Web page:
With the hiring of Gisele Ben-Dor as the new conductor of the Annapolis Symphony Orchestra, the ASO's 1991-1992 concert season has been thrown into a state of flux.
The orchestra's search committee knew that hiring a conductor in June for a concert season beginning just four months later could create logistical problems.
With Ben-Dor, the ASO has engaged a conductor on the move, metaphorically and physically. She has obligations with the Houston Symphony, where she serves as resident conductor, and with Boston's Pro ArteOrchestra, which she will begin conducting this fall.
This comingseason, Ben-Dor also will serve as guest conductor with the Israel Philharmonic, the Jerusalem Symphony, the Arnheim Philharmonic of the Netherlands and a few American orchestras to boot.
The content of the ASO's 1991-1992 season has changed dramatically in the past week.Program modifications have rendered the orchestra's previously circulated brochure all but obsolete. Soloists and the sequence of concerts have also been switched.
The new conductor will be on hand for only three of the coming season's six concerts. She will conduct the season-opening performances, programs that will feature the Brahms Violin Concerto with Baltimore Symphony concertmaster Herbert Greenberg as soloist.
She will conduct a February 1992 concert featuring ASOconcertmistress Brynn Albanese in "Winter" from Vivaldi's "The Four Seasons." She also will be on the podium for the all-French programs in March. The amended Gallic fare includes Cesar Franck's "Symphonic Variations" and Faure's "Ballade for Piano and Orchestra," with pianist Tomer Lev as soloist.
Karen Deal, this past season's resident conductor, will maintain an affiliation with the orchestra, with her status upgraded to associate conductor. She will conduct a pair of November subscription concerts and handle the Children's Concert on Oct.27. A heroes and villains theme is planned.
To complete the refurbishing, Iuval Zaliuk, a Ukrainian maestro, has been engaged to guest-conduct an amended program of Bernstein, Copland and the Second Symphony of Johannes Brahms at the April concerts.
The ASO "powers that be" are obviously convinced that their new conductor is of sufficient stature and quality to merit this involved reshuffling.
And shecertainly has much to recommend her. Of the final candidates for theASO post, Ben-Dor was far and away the most experienced internationally. By all accounts, she is highly thought of in Houston and the ASOmusicians were crazy about her, supporting her candidacy by a 3-1 margin in their evaluations, which were read carefully by the search committee.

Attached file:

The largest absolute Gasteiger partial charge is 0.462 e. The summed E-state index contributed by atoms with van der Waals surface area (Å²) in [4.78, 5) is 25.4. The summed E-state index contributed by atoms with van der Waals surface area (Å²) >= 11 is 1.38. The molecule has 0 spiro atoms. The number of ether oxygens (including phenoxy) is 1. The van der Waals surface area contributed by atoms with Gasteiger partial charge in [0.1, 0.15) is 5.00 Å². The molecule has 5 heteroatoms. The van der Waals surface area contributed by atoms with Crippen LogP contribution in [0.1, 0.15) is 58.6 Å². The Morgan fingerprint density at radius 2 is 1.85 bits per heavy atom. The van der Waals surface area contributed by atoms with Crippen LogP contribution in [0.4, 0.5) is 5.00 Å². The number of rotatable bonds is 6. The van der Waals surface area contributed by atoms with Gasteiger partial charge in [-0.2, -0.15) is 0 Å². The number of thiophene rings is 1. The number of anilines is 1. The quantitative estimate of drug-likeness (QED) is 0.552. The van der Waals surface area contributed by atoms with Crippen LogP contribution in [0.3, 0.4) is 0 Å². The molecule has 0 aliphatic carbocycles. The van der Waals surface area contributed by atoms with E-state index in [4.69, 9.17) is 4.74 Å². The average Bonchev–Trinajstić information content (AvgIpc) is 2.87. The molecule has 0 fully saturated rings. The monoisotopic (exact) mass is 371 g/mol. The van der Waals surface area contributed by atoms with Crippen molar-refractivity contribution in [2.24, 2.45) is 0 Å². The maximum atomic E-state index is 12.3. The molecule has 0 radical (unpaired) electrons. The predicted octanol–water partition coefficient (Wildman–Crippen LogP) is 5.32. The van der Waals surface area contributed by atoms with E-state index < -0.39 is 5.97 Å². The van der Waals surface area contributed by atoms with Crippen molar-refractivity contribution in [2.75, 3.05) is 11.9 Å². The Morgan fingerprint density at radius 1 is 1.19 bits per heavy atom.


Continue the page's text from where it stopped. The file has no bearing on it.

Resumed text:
She is outgoing and energetic, and the committee members found her enthusiasm for music both infectious and inspiring.
Annapolis area audiences will not get to evaluate her approach to programming until the 1992-1993 season (next season's slate was largely planned by Karen Deal). But after years of assistantships, kiddie concerts, chamber ensembles and guest-conducting spots, Ben-Dor must be positively giddy at the prospect of calling her own shots in the mainstream symphonic repertoire.
In sum, the ASO has engaged an attractive, experienced conductor who certainly seems to be on her way up in the music world.
Still, the choice was surprising to me. Regular readers might recall that I was less-than-taken with Ben-Dor's ASO debut. But I readily acknowledge that off-nights are a fact of life in that arts and that she could conceivably do more with Beethoven and Brahms than I felt she did. I look forward to sharing and appraising her artistry over a sustained period of time.
But most of my surprise comes from my assumption that the symphony's preference was for a hands-on leader who would devote substantial periods of time to becomingintimately involved in all phases of the orchestra's artistic, administrative and financial affairs. The final jet-setting years of PeterBay's tenure were not easy ones for the ASO, and Ben-Dor's career seems every bit as hustly-bustly as Bay's -- if not more so.
The press release that announced Ben-Dor's hiring also makes my antennae twitch just a bit. Her "prestige" as a conductor is stressed. And she islauded as one who could "represent our orchestra in the arts arena."
With all due respect, the ASO needs "representation in the arts arena" the way Ritchie Highway needs another mall.
The Annapolis Symphony is an orchestra that usually plays pretty well and sometimes plays exceptionally well. But orchestras are organic entities that must grow in order to survive. This organization needs committed, sustained, focused, personal attention from a talented musician far more than it needs an ambassador, no matter how glamorous the envoy.
Aggressive auditioning, rigorous rehearsing, comprehensive planning and effective fund-raising take gobs of time and tend to get a conductor'shands dirty when done properly. But this is where a good orchestra comes from, and there are no shortcuts.